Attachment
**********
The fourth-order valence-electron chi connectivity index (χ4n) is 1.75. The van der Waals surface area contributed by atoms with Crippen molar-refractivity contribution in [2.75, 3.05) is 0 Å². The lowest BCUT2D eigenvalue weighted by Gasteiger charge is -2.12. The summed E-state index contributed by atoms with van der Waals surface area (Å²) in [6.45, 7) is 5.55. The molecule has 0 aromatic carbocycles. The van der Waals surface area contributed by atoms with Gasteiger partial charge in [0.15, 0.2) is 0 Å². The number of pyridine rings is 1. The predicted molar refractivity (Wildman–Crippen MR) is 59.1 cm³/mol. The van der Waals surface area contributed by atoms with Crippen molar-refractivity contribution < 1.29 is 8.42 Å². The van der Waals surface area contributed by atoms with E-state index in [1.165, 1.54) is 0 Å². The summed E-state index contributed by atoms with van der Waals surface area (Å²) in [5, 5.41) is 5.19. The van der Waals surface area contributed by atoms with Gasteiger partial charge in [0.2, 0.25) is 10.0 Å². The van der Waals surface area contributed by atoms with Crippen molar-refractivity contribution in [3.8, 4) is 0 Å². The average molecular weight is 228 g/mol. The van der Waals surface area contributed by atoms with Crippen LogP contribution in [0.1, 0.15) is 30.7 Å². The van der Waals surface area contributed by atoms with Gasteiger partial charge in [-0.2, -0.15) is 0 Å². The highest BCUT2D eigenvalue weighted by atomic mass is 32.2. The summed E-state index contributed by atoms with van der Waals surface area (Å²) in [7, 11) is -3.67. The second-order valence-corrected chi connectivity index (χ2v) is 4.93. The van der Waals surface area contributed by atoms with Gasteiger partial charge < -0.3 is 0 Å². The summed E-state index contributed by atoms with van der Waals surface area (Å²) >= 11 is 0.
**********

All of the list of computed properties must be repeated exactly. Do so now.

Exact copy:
The fourth-order valence-electron chi connectivity index (χ4n) is 1.75. The van der Waals surface area contributed by atoms with Crippen molar-refractivity contribution in [2.75, 3.05) is 0 Å². The lowest BCUT2D eigenvalue weighted by Gasteiger charge is -2.12. The summed E-state index contributed by atoms with van der Waals surface area (Å²) in [6.45, 7) is 5.55. The molecule has 0 aromatic carbocycles. The van der Waals surface area contributed by atoms with Gasteiger partial charge in [0.15, 0.2) is 0 Å². The number of pyridine rings is 1. The predicted molar refractivity (Wildman–Crippen MR) is 59.1 cm³/mol. The van der Waals surface area contributed by atoms with Crippen molar-refractivity contribution < 1.29 is 8.42 Å². The van der Waals surface area contributed by atoms with E-state index in [1.165, 1.54) is 0 Å². The summed E-state index contributed by atoms with van der Waals surface area (Å²) in [5, 5.41) is 5.19. The van der Waals surface area contributed by atoms with Gasteiger partial charge in [0.2, 0.25) is 10.0 Å². The van der Waals surface area contributed by atoms with Crippen molar-refractivity contribution in [3.8, 4) is 0 Å². The average molecular weight is 228 g/mol. The van der Waals surface area contributed by atoms with Crippen LogP contribution in [0.1, 0.15) is 30.7 Å². The van der Waals surface area contributed by atoms with Gasteiger partial charge in [-0.2, -0.15) is 0 Å². The highest BCUT2D eigenvalue weighted by atomic mass is 32.2. The summed E-state index contributed by atoms with van der Waals surface area (Å²) in [7, 11) is -3.67. The second-order valence-corrected chi connectivity index (χ2v) is 4.93. The van der Waals surface area contributed by atoms with Gasteiger partial charge < -0.3 is 0 Å². The summed E-state index contributed by atoms with van der Waals surface area (Å²) >= 11 is 0.